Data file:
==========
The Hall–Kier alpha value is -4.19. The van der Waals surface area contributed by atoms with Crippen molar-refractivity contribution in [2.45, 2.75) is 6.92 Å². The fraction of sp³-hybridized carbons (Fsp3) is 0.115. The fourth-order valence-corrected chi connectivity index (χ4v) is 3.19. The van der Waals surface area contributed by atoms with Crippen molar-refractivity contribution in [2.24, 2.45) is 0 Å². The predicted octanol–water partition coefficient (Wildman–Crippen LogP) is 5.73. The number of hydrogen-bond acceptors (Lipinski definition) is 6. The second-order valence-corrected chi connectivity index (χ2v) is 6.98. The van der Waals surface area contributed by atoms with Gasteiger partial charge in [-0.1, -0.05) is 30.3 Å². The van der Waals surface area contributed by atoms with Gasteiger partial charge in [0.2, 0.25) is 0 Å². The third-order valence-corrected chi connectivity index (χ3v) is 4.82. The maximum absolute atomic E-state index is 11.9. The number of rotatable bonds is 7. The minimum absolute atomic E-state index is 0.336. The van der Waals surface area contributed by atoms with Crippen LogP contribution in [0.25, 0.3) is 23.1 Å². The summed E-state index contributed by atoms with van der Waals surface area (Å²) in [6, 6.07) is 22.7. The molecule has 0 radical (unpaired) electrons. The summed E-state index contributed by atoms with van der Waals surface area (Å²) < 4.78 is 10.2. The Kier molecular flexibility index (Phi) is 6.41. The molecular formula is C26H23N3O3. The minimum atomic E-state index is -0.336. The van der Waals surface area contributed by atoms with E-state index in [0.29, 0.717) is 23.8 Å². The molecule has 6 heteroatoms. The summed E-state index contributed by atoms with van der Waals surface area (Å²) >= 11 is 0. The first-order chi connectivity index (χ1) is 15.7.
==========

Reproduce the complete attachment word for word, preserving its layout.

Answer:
The Hall–Kier alpha value is -4.19. The van der Waals surface area contributed by atoms with Crippen molar-refractivity contribution in [2.45, 2.75) is 6.92 Å². The fraction of sp³-hybridized carbons (Fsp3) is 0.115. The fourth-order valence-corrected chi connectivity index (χ4v) is 3.19. The van der Waals surface area contributed by atoms with Crippen molar-refractivity contribution in [2.24, 2.45) is 0 Å². The predicted octanol–water partition coefficient (Wildman–Crippen LogP) is 5.73. The number of hydrogen-bond acceptors (Lipinski definition) is 6. The second-order valence-corrected chi connectivity index (χ2v) is 6.98. The van der Waals surface area contributed by atoms with Gasteiger partial charge in [-0.1, -0.05) is 30.3 Å². The van der Waals surface area contributed by atoms with Gasteiger partial charge in [0.2, 0.25) is 0 Å². The third-order valence-corrected chi connectivity index (χ3v) is 4.82. The maximum absolute atomic E-state index is 11.9. The number of rotatable bonds is 7. The minimum absolute atomic E-state index is 0.336. The van der Waals surface area contributed by atoms with Crippen LogP contribution in [0.25, 0.3) is 23.1 Å². The summed E-state index contributed by atoms with van der Waals surface area (Å²) in [6, 6.07) is 22.7. The molecule has 0 radical (unpaired) electrons. The summed E-state index contributed by atoms with van der Waals surface area (Å²) < 4.78 is 10.2. The Kier molecular flexibility index (Phi) is 6.41. The molecular formula is C26H23N3O3. The minimum atomic E-state index is -0.336. The van der Waals surface area contributed by atoms with E-state index in [0.29, 0.717) is 23.8 Å². The molecule has 6 heteroatoms. The summed E-state index contributed by atoms with van der Waals surface area (Å²) >= 11 is 0. The first-order chi connectivity index (χ1) is 15.7.